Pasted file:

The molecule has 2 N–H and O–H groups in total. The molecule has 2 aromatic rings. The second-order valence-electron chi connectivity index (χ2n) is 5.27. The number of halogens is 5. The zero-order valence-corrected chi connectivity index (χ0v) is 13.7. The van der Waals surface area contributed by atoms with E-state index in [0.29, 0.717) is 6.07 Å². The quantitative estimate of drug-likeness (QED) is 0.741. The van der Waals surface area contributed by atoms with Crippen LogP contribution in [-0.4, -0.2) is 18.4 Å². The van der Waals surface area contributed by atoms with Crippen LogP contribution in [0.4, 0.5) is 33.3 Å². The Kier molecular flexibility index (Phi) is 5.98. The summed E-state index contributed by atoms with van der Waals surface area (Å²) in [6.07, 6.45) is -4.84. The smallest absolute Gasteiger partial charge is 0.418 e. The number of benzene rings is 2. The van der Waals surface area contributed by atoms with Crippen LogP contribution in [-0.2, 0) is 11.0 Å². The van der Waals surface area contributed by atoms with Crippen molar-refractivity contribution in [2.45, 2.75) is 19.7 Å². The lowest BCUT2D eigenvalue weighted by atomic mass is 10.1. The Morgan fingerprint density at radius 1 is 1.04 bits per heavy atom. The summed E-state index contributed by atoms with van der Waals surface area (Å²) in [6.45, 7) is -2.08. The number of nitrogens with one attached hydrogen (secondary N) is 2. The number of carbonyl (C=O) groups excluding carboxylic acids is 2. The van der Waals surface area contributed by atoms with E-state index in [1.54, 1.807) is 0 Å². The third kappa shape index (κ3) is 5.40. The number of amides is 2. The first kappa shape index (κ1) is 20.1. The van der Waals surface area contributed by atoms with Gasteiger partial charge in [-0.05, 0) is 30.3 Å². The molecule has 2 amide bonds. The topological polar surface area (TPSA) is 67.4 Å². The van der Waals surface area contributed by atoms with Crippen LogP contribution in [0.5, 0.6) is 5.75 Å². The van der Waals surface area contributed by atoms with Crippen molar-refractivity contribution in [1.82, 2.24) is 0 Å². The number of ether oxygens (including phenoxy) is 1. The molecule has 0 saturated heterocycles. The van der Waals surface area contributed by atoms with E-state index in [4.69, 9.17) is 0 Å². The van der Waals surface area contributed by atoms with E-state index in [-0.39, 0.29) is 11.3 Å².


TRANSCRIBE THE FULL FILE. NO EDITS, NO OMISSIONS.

The molecule has 2 N–H and O–H groups in total. The molecule has 2 aromatic rings. The second-order valence-electron chi connectivity index (χ2n) is 5.27. The number of halogens is 5. The zero-order valence-corrected chi connectivity index (χ0v) is 13.7. The van der Waals surface area contributed by atoms with E-state index in [0.29, 0.717) is 6.07 Å². The quantitative estimate of drug-likeness (QED) is 0.741. The van der Waals surface area contributed by atoms with Crippen LogP contribution in [-0.4, -0.2) is 18.4 Å². The van der Waals surface area contributed by atoms with Crippen LogP contribution in [0.4, 0.5) is 33.3 Å². The Kier molecular flexibility index (Phi) is 5.98. The summed E-state index contributed by atoms with van der Waals surface area (Å²) in [6.07, 6.45) is -4.84. The smallest absolute Gasteiger partial charge is 0.418 e. The number of benzene rings is 2. The van der Waals surface area contributed by atoms with Crippen LogP contribution in [-0.2, 0) is 11.0 Å². The van der Waals surface area contributed by atoms with Crippen molar-refractivity contribution in [2.45, 2.75) is 19.7 Å². The lowest BCUT2D eigenvalue weighted by atomic mass is 10.1. The Morgan fingerprint density at radius 1 is 1.04 bits per heavy atom. The summed E-state index contributed by atoms with van der Waals surface area (Å²) in [6.45, 7) is -2.08. The number of nitrogens with one attached hydrogen (secondary N) is 2. The number of carbonyl (C=O) groups excluding carboxylic acids is 2. The van der Waals surface area contributed by atoms with E-state index in [1.54, 1.807) is 0 Å². The third kappa shape index (κ3) is 5.40. The number of amides is 2. The first kappa shape index (κ1) is 20.1. The van der Waals surface area contributed by atoms with Gasteiger partial charge in [-0.05, 0) is 30.3 Å². The molecule has 2 amide bonds. The topological polar surface area (TPSA) is 67.4 Å². The van der Waals surface area contributed by atoms with Crippen LogP contribution in [0.5, 0.6) is 5.75 Å². The van der Waals surface area contributed by atoms with Crippen molar-refractivity contribution in [1.82, 2.24) is 0 Å². The number of ether oxygens (including phenoxy) is 1. The molecule has 0 saturated heterocycles. The van der Waals surface area contributed by atoms with E-state index in [4.69, 9.17) is 0 Å². The van der Waals surface area contributed by atoms with E-state index in [-0.39, 0.29) is 11.3 Å².